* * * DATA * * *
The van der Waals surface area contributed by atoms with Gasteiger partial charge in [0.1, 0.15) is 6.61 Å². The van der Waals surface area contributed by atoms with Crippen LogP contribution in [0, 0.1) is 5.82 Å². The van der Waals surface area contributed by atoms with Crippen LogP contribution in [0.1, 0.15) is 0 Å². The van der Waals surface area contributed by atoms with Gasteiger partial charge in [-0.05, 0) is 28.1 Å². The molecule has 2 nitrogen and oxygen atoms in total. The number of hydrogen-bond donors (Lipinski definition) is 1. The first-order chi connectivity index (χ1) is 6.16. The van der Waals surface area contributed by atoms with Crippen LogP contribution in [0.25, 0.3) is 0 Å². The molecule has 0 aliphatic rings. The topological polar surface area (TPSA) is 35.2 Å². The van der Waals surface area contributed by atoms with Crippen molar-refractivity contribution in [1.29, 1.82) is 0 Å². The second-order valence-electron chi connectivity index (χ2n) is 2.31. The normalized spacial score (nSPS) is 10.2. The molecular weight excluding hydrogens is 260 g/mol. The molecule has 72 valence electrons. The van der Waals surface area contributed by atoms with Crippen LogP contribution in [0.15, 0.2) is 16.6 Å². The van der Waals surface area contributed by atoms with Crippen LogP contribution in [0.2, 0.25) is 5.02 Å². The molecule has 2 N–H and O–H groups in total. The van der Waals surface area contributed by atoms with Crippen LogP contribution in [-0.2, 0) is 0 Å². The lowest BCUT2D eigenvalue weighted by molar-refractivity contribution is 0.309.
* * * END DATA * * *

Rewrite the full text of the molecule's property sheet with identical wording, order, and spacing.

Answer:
The van der Waals surface area contributed by atoms with Gasteiger partial charge in [0.1, 0.15) is 6.61 Å². The van der Waals surface area contributed by atoms with Crippen LogP contribution in [0, 0.1) is 5.82 Å². The van der Waals surface area contributed by atoms with Crippen LogP contribution in [0.1, 0.15) is 0 Å². The van der Waals surface area contributed by atoms with Gasteiger partial charge in [-0.05, 0) is 28.1 Å². The molecule has 2 nitrogen and oxygen atoms in total. The number of hydrogen-bond donors (Lipinski definition) is 1. The first-order chi connectivity index (χ1) is 6.16. The van der Waals surface area contributed by atoms with Crippen LogP contribution in [0.25, 0.3) is 0 Å². The molecule has 0 aliphatic rings. The topological polar surface area (TPSA) is 35.2 Å². The van der Waals surface area contributed by atoms with Crippen molar-refractivity contribution in [1.29, 1.82) is 0 Å². The second-order valence-electron chi connectivity index (χ2n) is 2.31. The normalized spacial score (nSPS) is 10.2. The molecular weight excluding hydrogens is 260 g/mol. The molecule has 72 valence electrons. The van der Waals surface area contributed by atoms with Crippen LogP contribution in [0.15, 0.2) is 16.6 Å². The van der Waals surface area contributed by atoms with Crippen LogP contribution in [0.2, 0.25) is 5.02 Å². The molecule has 2 N–H and O–H groups in total. The van der Waals surface area contributed by atoms with Crippen LogP contribution in [-0.2, 0) is 0 Å². The lowest BCUT2D eigenvalue weighted by molar-refractivity contribution is 0.309.